Those Multifidi

The multifidi are important proprioceptive sentinels for the low back, as well as the rest of the body, for virtually every activity you do weight bearing, including gait. They are implicated in many instances of low back pain, especially folks with flexion or extension intolerance, since their fiber orientation and thus mechanical advantage (or disadvantage) is dependent upon whether or not you are maintaining a normal lumbar lordosis.

Modalities which boost their function are an excellent adjunct to the rehabilitation process. Since they are not under volitional control (go ahead, try and contract your L2/L3 multifidus), they are innervated by the vestibulospinal tract and we must use proprioceptive work to engage them. Dry Needling is one modality that can help them to become functional again.

“Significant difference was found in the percentage of change of muscle activation post needling between groups on the right side at level L4-5. A slight increase in the percentage of muscle activity, post procedure was observed in the dry needling group compared with the control group, although not significant in other segments examined. An improvement of back muscle function following dry needling procedure in healthy individuals was found. This implies that dry needling might stimulate motor nerve fibers and as such increase muscle activity.”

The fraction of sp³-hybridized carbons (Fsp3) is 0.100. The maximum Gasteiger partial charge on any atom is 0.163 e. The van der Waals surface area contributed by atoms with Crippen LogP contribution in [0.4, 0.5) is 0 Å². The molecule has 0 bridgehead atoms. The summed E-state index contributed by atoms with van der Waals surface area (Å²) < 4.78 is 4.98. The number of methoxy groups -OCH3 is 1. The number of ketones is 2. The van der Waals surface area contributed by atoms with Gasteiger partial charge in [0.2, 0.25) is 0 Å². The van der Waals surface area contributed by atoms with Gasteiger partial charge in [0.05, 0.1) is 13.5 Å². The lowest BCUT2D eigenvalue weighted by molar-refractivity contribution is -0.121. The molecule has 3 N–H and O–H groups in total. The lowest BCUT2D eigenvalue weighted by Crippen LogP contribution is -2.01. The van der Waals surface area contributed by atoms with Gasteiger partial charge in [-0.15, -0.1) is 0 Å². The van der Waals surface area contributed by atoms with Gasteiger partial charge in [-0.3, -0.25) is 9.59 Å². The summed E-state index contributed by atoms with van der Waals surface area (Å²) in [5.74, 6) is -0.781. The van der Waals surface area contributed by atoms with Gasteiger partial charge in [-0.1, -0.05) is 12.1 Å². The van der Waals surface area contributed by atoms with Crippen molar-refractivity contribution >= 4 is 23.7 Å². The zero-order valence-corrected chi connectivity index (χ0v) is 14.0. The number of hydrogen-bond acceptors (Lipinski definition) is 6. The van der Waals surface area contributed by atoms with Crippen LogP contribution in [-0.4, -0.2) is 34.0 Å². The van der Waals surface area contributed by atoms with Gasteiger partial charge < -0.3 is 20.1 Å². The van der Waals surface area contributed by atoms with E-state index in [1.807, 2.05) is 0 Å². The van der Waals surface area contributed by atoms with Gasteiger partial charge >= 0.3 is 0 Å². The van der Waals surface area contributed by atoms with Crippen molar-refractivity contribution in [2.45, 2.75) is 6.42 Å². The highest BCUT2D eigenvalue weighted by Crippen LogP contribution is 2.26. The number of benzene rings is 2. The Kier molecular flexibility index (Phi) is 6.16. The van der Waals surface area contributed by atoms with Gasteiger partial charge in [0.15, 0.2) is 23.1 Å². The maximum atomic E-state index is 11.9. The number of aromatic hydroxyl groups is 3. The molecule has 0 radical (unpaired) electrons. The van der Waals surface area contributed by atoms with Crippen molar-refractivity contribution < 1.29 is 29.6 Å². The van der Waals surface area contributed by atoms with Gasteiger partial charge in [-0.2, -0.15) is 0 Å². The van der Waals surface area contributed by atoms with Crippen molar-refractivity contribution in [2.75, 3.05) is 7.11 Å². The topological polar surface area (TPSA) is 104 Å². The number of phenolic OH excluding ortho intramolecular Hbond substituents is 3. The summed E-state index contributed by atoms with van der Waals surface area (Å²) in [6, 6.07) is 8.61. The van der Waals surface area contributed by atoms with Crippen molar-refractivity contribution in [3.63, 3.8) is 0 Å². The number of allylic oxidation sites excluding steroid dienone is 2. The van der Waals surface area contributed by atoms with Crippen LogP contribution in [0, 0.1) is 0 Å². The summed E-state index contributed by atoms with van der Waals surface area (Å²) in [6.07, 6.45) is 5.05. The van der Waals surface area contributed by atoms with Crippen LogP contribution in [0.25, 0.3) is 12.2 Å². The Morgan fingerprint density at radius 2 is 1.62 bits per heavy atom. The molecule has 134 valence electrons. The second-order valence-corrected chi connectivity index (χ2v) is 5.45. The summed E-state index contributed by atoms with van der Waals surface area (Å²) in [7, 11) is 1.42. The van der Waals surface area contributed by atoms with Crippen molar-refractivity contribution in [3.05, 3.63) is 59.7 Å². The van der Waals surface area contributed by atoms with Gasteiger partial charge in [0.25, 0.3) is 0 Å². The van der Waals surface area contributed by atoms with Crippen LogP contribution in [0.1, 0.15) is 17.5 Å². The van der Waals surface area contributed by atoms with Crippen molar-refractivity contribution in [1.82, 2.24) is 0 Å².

see also our post here.

J Back Musculoskelet Rehabil. 2015 Sep 6. [Epub ahead of print]
The immediate effect of dry needling on multifidus muscles’ function in healthy individuals. Dar G1,2, Hicks GE3.

What types of tests do YOU use to assess lumbopelvic control? We have talked about the multifidus lift test before; here is another

“The clinical test of thoracolumbar dissociation was devised into assess a patient’s ability to perform anterior/posterior pelvic tilt in sitting while attempting to maintain a constant position of the thoracolumbar junction.

The results demonstrate that the clinical test of thoracolumbar dissociation has acceptable inter-rater reliability when used by trained physiotherapists. This test described here is the first to assess the ability to dissociate movement of the lumbopelvic region from that of the thoracolumbar region.”

From: Elgueta-Cancino et al., Manual therapy (2015) 418-424(Epub ahead of print). All rights reserved to Elsevier Ltd.

Lumbar link? Ankle, spinal pathologies coexist in cadavers | Lower Extremity Review Magazine

It makes sense…but which came 1st?

Just make sure you ask your foot patients about their back, and your back patients about their feet

The Gait Guys

Lumbar link? Ankle, spinal pathologies coexist in cadavers | Lower Extremity Review Magazine